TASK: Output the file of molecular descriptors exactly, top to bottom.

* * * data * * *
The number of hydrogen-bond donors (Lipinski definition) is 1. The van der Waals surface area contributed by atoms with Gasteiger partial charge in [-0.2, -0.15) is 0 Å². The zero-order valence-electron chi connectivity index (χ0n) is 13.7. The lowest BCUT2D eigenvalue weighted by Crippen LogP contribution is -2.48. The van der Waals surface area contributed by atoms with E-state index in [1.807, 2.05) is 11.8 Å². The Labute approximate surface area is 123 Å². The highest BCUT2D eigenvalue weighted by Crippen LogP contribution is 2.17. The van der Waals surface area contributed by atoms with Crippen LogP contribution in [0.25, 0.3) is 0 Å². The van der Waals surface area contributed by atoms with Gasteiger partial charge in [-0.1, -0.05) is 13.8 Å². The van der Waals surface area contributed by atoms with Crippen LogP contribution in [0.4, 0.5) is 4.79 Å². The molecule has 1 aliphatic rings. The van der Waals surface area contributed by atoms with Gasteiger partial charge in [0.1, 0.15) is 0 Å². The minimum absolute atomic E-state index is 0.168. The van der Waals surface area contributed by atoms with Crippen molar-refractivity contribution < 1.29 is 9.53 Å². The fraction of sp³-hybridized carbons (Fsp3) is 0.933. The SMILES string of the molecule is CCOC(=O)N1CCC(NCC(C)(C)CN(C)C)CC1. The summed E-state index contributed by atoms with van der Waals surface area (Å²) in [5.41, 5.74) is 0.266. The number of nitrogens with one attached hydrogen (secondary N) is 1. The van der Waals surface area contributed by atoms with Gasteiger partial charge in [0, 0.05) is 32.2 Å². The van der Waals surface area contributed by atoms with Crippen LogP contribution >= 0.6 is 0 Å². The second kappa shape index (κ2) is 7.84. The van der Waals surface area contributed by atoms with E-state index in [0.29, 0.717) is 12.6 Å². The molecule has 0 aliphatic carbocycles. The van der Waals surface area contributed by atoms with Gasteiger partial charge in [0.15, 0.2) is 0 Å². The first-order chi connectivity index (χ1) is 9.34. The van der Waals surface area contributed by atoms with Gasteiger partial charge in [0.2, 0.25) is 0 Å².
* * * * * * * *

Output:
The number of hydrogen-bond donors (Lipinski definition) is 1. The van der Waals surface area contributed by atoms with Gasteiger partial charge in [-0.2, -0.15) is 0 Å². The zero-order valence-electron chi connectivity index (χ0n) is 13.7. The lowest BCUT2D eigenvalue weighted by Crippen LogP contribution is -2.48. The van der Waals surface area contributed by atoms with E-state index in [1.807, 2.05) is 11.8 Å². The Labute approximate surface area is 123 Å². The highest BCUT2D eigenvalue weighted by Crippen LogP contribution is 2.17. The van der Waals surface area contributed by atoms with Crippen LogP contribution in [0.25, 0.3) is 0 Å². The van der Waals surface area contributed by atoms with Gasteiger partial charge in [-0.1, -0.05) is 13.8 Å². The van der Waals surface area contributed by atoms with Crippen LogP contribution in [0.4, 0.5) is 4.79 Å². The molecule has 1 aliphatic rings. The van der Waals surface area contributed by atoms with Gasteiger partial charge in [0.1, 0.15) is 0 Å². The minimum absolute atomic E-state index is 0.168. The van der Waals surface area contributed by atoms with Crippen molar-refractivity contribution < 1.29 is 9.53 Å². The fraction of sp³-hybridized carbons (Fsp3) is 0.933. The SMILES string of the molecule is CCOC(=O)N1CCC(NCC(C)(C)CN(C)C)CC1. The summed E-state index contributed by atoms with van der Waals surface area (Å²) in [5.41, 5.74) is 0.266. The number of nitrogens with one attached hydrogen (secondary N) is 1. The van der Waals surface area contributed by atoms with Gasteiger partial charge in [0, 0.05) is 32.2 Å². The van der Waals surface area contributed by atoms with Crippen LogP contribution >= 0.6 is 0 Å². The second kappa shape index (κ2) is 7.84. The van der Waals surface area contributed by atoms with E-state index in [0.29, 0.717) is 12.6 Å². The molecule has 0 aliphatic carbocycles. The van der Waals surface area contributed by atoms with Gasteiger partial charge in [0.15, 0.2) is 0 Å². The first-order chi connectivity index (χ1) is 9.34. The van der Waals surface area contributed by atoms with Gasteiger partial charge in [0.2, 0.25) is 0 Å².